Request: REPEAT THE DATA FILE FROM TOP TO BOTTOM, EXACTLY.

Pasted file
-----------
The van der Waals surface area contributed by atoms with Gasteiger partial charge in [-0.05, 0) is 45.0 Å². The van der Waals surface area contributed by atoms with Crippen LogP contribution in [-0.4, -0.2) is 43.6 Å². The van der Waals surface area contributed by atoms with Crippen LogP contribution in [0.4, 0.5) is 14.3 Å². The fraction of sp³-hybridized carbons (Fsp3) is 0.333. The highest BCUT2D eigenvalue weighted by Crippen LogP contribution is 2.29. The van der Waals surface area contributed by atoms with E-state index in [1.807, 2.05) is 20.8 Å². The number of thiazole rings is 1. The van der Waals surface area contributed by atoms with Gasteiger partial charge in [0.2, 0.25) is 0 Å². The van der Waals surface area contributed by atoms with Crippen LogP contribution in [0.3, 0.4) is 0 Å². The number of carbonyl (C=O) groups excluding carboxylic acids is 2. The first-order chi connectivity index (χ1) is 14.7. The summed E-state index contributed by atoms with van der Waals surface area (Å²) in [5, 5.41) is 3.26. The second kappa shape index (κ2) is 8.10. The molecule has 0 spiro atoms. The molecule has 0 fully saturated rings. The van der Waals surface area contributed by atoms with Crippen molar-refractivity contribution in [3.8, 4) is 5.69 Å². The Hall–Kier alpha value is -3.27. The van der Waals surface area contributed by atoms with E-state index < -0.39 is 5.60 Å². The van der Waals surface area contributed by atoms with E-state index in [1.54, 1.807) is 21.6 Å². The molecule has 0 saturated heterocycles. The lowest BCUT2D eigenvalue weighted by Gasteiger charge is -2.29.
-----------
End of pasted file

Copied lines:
The van der Waals surface area contributed by atoms with Gasteiger partial charge in [-0.05, 0) is 45.0 Å². The van der Waals surface area contributed by atoms with Crippen LogP contribution in [-0.4, -0.2) is 43.6 Å². The van der Waals surface area contributed by atoms with Crippen LogP contribution in [0.4, 0.5) is 14.3 Å². The fraction of sp³-hybridized carbons (Fsp3) is 0.333. The highest BCUT2D eigenvalue weighted by Crippen LogP contribution is 2.29. The van der Waals surface area contributed by atoms with E-state index in [1.807, 2.05) is 20.8 Å². The number of thiazole rings is 1. The van der Waals surface area contributed by atoms with Gasteiger partial charge in [0.2, 0.25) is 0 Å². The van der Waals surface area contributed by atoms with Crippen LogP contribution in [0.3, 0.4) is 0 Å². The number of carbonyl (C=O) groups excluding carboxylic acids is 2. The first-order chi connectivity index (χ1) is 14.7. The summed E-state index contributed by atoms with van der Waals surface area (Å²) in [5, 5.41) is 3.26. The second kappa shape index (κ2) is 8.10. The molecule has 0 spiro atoms. The molecule has 0 fully saturated rings. The van der Waals surface area contributed by atoms with Crippen molar-refractivity contribution in [3.8, 4) is 5.69 Å². The Hall–Kier alpha value is -3.27. The van der Waals surface area contributed by atoms with E-state index < -0.39 is 5.60 Å². The van der Waals surface area contributed by atoms with E-state index in [1.54, 1.807) is 21.6 Å². The molecule has 0 saturated heterocycles. The lowest BCUT2D eigenvalue weighted by Gasteiger charge is -2.29.